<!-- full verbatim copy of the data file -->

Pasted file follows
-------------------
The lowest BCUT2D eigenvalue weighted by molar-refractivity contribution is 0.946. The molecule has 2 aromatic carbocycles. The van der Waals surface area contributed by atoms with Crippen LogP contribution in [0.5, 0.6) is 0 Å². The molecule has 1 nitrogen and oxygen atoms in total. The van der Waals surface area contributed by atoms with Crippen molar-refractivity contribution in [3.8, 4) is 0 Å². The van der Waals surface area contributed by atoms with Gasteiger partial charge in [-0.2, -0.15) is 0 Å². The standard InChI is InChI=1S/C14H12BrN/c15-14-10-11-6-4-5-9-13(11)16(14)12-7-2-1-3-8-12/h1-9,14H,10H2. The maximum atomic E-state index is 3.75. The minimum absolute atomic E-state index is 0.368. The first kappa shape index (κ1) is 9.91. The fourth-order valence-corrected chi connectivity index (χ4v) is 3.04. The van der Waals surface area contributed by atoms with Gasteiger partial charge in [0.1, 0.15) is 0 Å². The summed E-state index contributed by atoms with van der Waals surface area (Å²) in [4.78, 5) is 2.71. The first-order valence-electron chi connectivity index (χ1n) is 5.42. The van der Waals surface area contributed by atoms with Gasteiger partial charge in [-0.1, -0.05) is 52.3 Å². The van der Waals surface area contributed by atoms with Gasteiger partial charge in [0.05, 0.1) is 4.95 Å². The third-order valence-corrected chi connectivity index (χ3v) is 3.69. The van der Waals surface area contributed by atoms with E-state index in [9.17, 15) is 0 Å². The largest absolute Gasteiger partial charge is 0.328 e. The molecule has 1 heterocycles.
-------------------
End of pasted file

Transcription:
The lowest BCUT2D eigenvalue weighted by molar-refractivity contribution is 0.946. The molecule has 2 aromatic carbocycles. The van der Waals surface area contributed by atoms with Crippen LogP contribution in [0.5, 0.6) is 0 Å². The molecule has 1 nitrogen and oxygen atoms in total. The van der Waals surface area contributed by atoms with Crippen molar-refractivity contribution in [3.8, 4) is 0 Å². The van der Waals surface area contributed by atoms with Gasteiger partial charge in [-0.2, -0.15) is 0 Å². The standard InChI is InChI=1S/C14H12BrN/c15-14-10-11-6-4-5-9-13(11)16(14)12-7-2-1-3-8-12/h1-9,14H,10H2. The maximum atomic E-state index is 3.75. The minimum absolute atomic E-state index is 0.368. The first kappa shape index (κ1) is 9.91. The fourth-order valence-corrected chi connectivity index (χ4v) is 3.04. The van der Waals surface area contributed by atoms with Gasteiger partial charge in [0.1, 0.15) is 0 Å². The summed E-state index contributed by atoms with van der Waals surface area (Å²) in [4.78, 5) is 2.71. The first-order valence-electron chi connectivity index (χ1n) is 5.42. The van der Waals surface area contributed by atoms with Gasteiger partial charge in [-0.1, -0.05) is 52.3 Å². The van der Waals surface area contributed by atoms with Gasteiger partial charge in [0.05, 0.1) is 4.95 Å². The third-order valence-corrected chi connectivity index (χ3v) is 3.69. The van der Waals surface area contributed by atoms with E-state index in [9.17, 15) is 0 Å². The largest absolute Gasteiger partial charge is 0.328 e. The molecule has 1 heterocycles.